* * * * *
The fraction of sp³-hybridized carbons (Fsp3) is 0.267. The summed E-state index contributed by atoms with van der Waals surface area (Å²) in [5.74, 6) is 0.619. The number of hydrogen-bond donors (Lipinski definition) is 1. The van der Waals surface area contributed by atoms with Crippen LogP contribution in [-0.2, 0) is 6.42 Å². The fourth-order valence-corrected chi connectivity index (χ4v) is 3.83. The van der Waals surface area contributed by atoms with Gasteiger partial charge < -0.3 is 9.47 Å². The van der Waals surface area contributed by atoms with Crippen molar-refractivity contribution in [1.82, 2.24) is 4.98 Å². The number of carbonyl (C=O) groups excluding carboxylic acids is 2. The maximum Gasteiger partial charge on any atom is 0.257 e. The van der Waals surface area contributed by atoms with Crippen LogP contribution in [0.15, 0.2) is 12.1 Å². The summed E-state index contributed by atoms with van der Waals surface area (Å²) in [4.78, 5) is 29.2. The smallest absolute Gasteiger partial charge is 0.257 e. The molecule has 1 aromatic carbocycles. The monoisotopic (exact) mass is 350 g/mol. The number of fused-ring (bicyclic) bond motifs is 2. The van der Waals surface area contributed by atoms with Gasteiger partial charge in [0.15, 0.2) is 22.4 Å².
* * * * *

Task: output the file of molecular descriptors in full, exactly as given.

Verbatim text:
The fraction of sp³-hybridized carbons (Fsp3) is 0.267. The summed E-state index contributed by atoms with van der Waals surface area (Å²) in [5.74, 6) is 0.619. The number of hydrogen-bond donors (Lipinski definition) is 1. The van der Waals surface area contributed by atoms with Crippen LogP contribution in [-0.2, 0) is 6.42 Å². The fourth-order valence-corrected chi connectivity index (χ4v) is 3.83. The van der Waals surface area contributed by atoms with Gasteiger partial charge < -0.3 is 9.47 Å². The van der Waals surface area contributed by atoms with Crippen molar-refractivity contribution in [1.82, 2.24) is 4.98 Å². The number of carbonyl (C=O) groups excluding carboxylic acids is 2. The maximum Gasteiger partial charge on any atom is 0.257 e. The van der Waals surface area contributed by atoms with Crippen LogP contribution in [0.15, 0.2) is 12.1 Å². The summed E-state index contributed by atoms with van der Waals surface area (Å²) in [4.78, 5) is 29.2. The smallest absolute Gasteiger partial charge is 0.257 e. The molecule has 1 aromatic carbocycles. The monoisotopic (exact) mass is 350 g/mol. The number of fused-ring (bicyclic) bond motifs is 2. The van der Waals surface area contributed by atoms with Gasteiger partial charge in [0.15, 0.2) is 22.4 Å².